The year may be winding to a close, but a coalition of 9 tech companies want lawmakers in Washington, D.C. to curb the government’s surveillance powers before the close of this congressional session.
The group, which includes Microsoft, Google, Apple, Facebook, Twitter, Yahoo, AOL, Dropbox and Evernote, sent an open letter to members of the U.S. Senate, urging them to vote on the USA Freedom Act. That law, which the letter says will curb bulk metadata collection and expand companies’ ability to disclose what data requests they get, was introduced to the Senate by Patrick Leahy (D-VT).
Unsurprisingly, the push to get this law passed came about after information about U.S. surveillance practices was leaked to the press by Edward Snowden. Those practices, which include the bulk collection of phone records and tapping communications between tech companies’ servers, have made it harder for U.S. tech companies to attract customers from overseas.
The reasoning behind this letter seems pretty obvious: the midterm elections this month will change the balance of power in Congress, putting Republicans in control of the House and Senate for the first time since 2007. While the bill passed the House of Representatives with bipartisan support, the new Republican-controlled Senate may not be as interested in passing it next year.
The full letter is included below:
The Senate has an opportunity this week to vote on the bipartisan USA Freedom Act. We urge you to pass the bill, which both protects national security and reaffirms America’s commitment to the freedoms we all cherish.
The legislation prevents the bulk collection of Internet metadata under various authorities. The bill also allows for transparency about government demands for user information from technology companies and assures that the appropriate oversight and accountability mechanisms are in place.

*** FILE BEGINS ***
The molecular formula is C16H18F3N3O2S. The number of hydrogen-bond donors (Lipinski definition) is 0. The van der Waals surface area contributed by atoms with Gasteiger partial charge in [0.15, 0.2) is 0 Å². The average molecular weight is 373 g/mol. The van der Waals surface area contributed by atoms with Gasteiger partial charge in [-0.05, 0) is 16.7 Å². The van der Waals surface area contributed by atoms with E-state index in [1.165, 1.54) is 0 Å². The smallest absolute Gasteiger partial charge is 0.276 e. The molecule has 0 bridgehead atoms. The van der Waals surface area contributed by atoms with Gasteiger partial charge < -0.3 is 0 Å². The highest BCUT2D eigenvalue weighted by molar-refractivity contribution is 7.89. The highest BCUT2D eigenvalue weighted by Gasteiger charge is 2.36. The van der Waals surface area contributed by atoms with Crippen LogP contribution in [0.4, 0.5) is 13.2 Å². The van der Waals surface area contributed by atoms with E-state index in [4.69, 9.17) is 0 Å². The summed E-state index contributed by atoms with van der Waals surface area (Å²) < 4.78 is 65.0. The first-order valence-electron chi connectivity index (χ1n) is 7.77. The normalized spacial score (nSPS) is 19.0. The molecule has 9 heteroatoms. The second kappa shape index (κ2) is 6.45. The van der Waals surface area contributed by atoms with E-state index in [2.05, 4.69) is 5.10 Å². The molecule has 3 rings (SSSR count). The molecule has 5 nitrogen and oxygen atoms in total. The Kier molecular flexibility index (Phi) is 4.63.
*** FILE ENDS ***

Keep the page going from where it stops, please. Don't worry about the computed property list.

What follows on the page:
Since forming the Reform Government Surveillance coalition last year, our companies have continued to invest in strengthening the security of our services and increasing transparency. Now, the Senate has the opportunity to send a strong message of change to the world and encourage other countries to adopt similar protections.
Passing the USA Freedom Act, however, does not mean our work is finished. We will continue to work with Congress, the Administration, civil liberties groups and governments around the world to advance essential reforms that we set forth in a set of principles last year. Such reforms include: preventing government access to data without proper legal process; assuring that providers are not required to locate infrastructure within a country’s border; promoting the free flow of data across borders; and avoiding conflicts among nations through robust, principled, and transparent frameworks that govern lawful requests for data across jurisdictions.
Now is the time to move forward on meaningful change to our surveillance programs. We encourage you to support the USA Freedom Act.